The only interest the respondent appears, on the evidence, to have in the disputed domain name is to deprive the complainant of the opportunity to reflect its mark in that name until the registration expires in 2002, whereupon the respondent has stated it does not intend to renew its interest.
The panel finds this is not a legitimate interest and that the respondent has no rights or legitimate interest in the disputed domain name. The complainant has proved this element.
Bad faith registration and use
The respondent is informed by the Policy that the element the complainant must prove is:
"4(a)(iii) your domain name has been registered and is being used in bad faith".
Paragraph 4(b) provides:
"For the purposes of Paragraph 4(a)(iii), the following circumstances, in particular but without limitation, if found by the Panel to be present, shall be evidence 1 of the registration and use of a domain name in bad faith:…"
There follow four circumstances, the first three of which relate to registration and the last of which relates to use. Proof of any one of those circumstances shall be evidence of both bad faith use and bad faith registration. But the circumstances enumerated in paragraph 4(b) are not exhaustive.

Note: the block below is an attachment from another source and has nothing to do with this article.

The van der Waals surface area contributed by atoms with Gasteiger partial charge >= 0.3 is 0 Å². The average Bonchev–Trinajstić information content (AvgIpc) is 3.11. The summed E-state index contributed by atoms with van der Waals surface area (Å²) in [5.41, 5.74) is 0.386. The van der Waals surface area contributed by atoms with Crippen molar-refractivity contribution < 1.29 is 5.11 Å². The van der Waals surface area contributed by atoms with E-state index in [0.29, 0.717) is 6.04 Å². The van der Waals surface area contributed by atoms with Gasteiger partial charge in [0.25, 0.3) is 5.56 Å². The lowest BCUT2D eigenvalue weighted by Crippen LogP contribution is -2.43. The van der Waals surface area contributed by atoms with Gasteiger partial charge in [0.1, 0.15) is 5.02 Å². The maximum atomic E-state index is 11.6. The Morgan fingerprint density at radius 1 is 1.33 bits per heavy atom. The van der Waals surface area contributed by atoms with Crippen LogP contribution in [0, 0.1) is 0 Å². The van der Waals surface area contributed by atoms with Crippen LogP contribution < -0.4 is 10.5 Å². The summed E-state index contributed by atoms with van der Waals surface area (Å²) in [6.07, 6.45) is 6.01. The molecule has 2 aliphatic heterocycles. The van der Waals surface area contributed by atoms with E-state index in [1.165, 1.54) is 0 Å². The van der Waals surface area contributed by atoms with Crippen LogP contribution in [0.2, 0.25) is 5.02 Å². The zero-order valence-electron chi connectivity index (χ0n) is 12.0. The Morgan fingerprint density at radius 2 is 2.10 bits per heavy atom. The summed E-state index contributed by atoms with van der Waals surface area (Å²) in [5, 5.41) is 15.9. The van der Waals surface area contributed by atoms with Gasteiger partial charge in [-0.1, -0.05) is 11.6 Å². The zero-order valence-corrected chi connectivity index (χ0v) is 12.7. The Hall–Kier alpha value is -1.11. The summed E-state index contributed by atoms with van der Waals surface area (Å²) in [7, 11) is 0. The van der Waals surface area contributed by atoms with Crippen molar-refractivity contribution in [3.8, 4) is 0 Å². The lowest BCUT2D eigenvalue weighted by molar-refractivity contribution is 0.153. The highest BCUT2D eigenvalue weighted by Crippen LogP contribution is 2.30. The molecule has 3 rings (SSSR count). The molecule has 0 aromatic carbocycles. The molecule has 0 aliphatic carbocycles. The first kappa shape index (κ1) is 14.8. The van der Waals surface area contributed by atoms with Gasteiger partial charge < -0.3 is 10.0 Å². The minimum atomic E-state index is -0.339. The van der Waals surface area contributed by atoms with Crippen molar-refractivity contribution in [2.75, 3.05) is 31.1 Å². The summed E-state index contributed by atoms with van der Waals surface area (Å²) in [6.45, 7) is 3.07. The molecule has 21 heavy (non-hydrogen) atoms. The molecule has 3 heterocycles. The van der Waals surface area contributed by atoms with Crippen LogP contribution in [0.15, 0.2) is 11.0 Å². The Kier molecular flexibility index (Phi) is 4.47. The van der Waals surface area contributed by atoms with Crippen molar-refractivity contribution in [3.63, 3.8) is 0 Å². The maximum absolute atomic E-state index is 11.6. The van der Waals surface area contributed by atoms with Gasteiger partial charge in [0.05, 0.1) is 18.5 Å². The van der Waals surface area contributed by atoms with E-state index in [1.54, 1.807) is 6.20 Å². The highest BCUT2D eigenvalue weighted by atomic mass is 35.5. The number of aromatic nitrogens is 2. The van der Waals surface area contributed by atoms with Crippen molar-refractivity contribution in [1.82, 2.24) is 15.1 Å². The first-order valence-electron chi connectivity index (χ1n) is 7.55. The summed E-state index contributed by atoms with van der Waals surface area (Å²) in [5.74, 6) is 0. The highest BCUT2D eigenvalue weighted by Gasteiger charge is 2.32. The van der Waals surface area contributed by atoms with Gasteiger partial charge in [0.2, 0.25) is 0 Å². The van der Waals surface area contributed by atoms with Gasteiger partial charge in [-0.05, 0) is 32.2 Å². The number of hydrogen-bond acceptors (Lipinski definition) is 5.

There is no evidence of circumstances falling within paragraph 4(b) of the Policy. As regards sub-paragraph 4(b)(ii), although there is evidence that the domain name was registered in order to prevent the complainant reflecting its mark in a corresponding domain name, the fact that the respondent registered one other (similar) domain name which it does not intend to use does not establish a pattern of such conduct: see Home Interiors & Gifts, Inc. v. Home Interiors (Case D2000-0010); Ingersoll-Rand Co. v. Gully (Case D2000-021) and Bellevue Square Managers, Inc. v. Web (Case D2000-0056).
The panel has found that the respondent’s employee must have had the complainant’s trade marks in mind when choosing the disputed domain name and that the respondent‘s interest is to deprive the complainant of the opportunity to reflect its mark in that name until the registration expires in 2002.
In SportSoft Golf, Inc. v. Hale Irwin’s Golfers’ Passport (Case FA94956) a finding of bad faith was made where the respondent "knew or should have known" of the registration and use of the trade mark prior to registering the domain name. Likewise Marriott International, Inc. v. John Marriot (Case FA94737); Canada Inc. v. Sandro Ursino (Case AF-0211) and Centeon L.L.C./Aventis Behring L.L.C. v. Ebiotech.com (Case FA95037).